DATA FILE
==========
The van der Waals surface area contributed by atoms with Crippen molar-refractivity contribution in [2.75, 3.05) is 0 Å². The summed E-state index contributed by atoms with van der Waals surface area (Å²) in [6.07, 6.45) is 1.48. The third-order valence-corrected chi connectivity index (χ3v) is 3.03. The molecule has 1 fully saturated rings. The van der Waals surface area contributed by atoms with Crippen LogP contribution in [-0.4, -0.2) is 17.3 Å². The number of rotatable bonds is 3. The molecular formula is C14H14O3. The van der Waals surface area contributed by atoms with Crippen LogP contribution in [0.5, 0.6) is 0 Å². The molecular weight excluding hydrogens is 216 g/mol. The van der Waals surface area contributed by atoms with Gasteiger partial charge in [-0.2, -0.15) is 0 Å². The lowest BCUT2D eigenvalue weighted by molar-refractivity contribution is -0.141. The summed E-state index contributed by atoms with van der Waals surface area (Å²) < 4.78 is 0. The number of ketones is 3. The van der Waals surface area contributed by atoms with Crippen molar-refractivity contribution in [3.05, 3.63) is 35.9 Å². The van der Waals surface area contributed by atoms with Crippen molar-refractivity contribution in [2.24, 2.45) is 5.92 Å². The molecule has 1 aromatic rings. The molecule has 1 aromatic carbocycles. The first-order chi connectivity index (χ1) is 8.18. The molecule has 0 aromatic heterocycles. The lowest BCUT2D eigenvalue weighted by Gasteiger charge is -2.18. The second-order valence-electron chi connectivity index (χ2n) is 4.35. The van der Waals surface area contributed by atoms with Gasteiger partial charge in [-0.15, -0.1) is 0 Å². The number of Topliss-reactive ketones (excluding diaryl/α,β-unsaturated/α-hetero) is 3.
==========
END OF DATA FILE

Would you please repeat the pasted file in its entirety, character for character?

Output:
The van der Waals surface area contributed by atoms with Crippen molar-refractivity contribution in [2.75, 3.05) is 0 Å². The summed E-state index contributed by atoms with van der Waals surface area (Å²) in [6.07, 6.45) is 1.48. The third-order valence-corrected chi connectivity index (χ3v) is 3.03. The molecule has 1 fully saturated rings. The van der Waals surface area contributed by atoms with Crippen LogP contribution in [-0.4, -0.2) is 17.3 Å². The number of rotatable bonds is 3. The molecular formula is C14H14O3. The van der Waals surface area contributed by atoms with Crippen LogP contribution in [0.5, 0.6) is 0 Å². The molecular weight excluding hydrogens is 216 g/mol. The van der Waals surface area contributed by atoms with Gasteiger partial charge in [-0.2, -0.15) is 0 Å². The lowest BCUT2D eigenvalue weighted by molar-refractivity contribution is -0.141. The summed E-state index contributed by atoms with van der Waals surface area (Å²) < 4.78 is 0. The number of ketones is 3. The van der Waals surface area contributed by atoms with Crippen molar-refractivity contribution in [3.05, 3.63) is 35.9 Å². The van der Waals surface area contributed by atoms with Crippen molar-refractivity contribution in [2.24, 2.45) is 5.92 Å². The molecule has 1 aromatic rings. The molecule has 1 aromatic carbocycles. The first-order chi connectivity index (χ1) is 8.18. The molecule has 0 aromatic heterocycles. The lowest BCUT2D eigenvalue weighted by Gasteiger charge is -2.18. The second-order valence-electron chi connectivity index (χ2n) is 4.35. The van der Waals surface area contributed by atoms with Gasteiger partial charge in [-0.15, -0.1) is 0 Å². The number of Topliss-reactive ketones (excluding diaryl/α,β-unsaturated/α-hetero) is 3.